Know your fats!

Low fat, fat free, no-fat … we're all constantly bombarded with the message that fat is bad. However dietary fat actually plays an important role in your body's functioning and the right kind of fat, and the right amount, is actually good for you! Essential fatty acids help the body build up tissues and store energy. But how do you know which fats are good and which are not?

Saturated Fats
Saturated fats are full of hydrogen atoms, are solid at room temperature (e.g. stick margarine) and should be used sparingly. This is because these foods may increase the levels of “bad cholesterol” as well as total cholesterol.

Trans Fats
Trans fats are formed when vegetable oils are processed and should be avoided. If you see “partially hydrogenated vegetable oil” or “vegetable shortening” this is a sign of trans fatty acids. These fats may also raise “bad cholesterol” and lower “good cholesterol”.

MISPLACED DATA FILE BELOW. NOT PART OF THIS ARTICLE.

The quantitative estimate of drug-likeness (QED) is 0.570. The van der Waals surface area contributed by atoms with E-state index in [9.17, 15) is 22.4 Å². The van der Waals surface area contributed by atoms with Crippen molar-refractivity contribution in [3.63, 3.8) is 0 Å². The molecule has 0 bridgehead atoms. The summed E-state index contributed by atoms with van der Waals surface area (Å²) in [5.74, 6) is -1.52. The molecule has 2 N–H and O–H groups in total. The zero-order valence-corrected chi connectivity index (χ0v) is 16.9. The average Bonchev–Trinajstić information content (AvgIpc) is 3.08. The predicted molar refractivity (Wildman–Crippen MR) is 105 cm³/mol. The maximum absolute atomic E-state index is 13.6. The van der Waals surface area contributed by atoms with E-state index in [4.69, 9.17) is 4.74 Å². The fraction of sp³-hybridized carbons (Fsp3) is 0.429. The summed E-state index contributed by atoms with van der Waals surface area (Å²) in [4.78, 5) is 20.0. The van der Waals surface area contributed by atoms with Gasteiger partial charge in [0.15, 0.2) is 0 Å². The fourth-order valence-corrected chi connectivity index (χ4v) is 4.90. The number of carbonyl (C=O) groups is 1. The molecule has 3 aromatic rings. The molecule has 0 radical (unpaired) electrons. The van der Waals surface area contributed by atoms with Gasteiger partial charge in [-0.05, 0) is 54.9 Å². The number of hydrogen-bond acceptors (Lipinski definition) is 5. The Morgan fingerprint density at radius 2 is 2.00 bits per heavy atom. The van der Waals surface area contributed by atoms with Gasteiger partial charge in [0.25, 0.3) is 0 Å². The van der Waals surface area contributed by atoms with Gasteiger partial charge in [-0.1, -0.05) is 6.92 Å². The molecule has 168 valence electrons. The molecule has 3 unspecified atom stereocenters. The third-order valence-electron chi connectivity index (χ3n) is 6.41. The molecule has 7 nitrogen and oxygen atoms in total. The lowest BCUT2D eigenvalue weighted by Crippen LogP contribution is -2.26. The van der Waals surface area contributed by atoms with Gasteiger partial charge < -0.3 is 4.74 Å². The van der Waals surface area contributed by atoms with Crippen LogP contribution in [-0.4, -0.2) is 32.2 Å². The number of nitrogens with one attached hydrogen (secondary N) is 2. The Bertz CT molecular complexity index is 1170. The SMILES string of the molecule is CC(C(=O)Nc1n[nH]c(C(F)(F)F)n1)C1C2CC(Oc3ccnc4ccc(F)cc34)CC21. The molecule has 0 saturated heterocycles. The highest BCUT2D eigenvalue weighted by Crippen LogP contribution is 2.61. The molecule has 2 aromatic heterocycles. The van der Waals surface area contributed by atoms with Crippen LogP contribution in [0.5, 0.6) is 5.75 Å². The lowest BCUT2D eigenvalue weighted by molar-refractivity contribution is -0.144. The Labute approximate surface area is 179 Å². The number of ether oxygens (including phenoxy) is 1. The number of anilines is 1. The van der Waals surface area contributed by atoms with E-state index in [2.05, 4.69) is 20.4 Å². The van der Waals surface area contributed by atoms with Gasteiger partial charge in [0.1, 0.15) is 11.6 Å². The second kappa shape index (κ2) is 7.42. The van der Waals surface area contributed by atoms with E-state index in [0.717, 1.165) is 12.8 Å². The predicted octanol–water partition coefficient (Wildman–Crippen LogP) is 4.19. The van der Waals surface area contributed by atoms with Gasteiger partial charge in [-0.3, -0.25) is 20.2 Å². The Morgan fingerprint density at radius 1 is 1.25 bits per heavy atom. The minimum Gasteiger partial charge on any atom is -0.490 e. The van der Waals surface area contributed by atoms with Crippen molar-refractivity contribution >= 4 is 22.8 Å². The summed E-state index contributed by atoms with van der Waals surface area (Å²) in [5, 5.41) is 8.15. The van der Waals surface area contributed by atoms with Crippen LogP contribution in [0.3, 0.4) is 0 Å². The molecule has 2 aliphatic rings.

Polyunsaturated/Monounsaturated fats
The moderate consumption of polyunsaturated or monounsaturated fats is recommended. These fats can lower “bad cholesterol” and can be found in fish and vegetable oils such as sunflower.

Omega 3 fats
Omega 3 fats are found in some oily fish (e.g. mackerel and salmon) and scientists believe that increasing your omega-3s may significantly help your body fight chronic inflammation.

So despite the message that fats are bad, there is no need to cut fats out of your diet - simply choose the healthiest fats and enjoy them in moderation.

Nutritionist Resource is not responsible for the articles published by members. The views expressed are those of the member who wrote the article.

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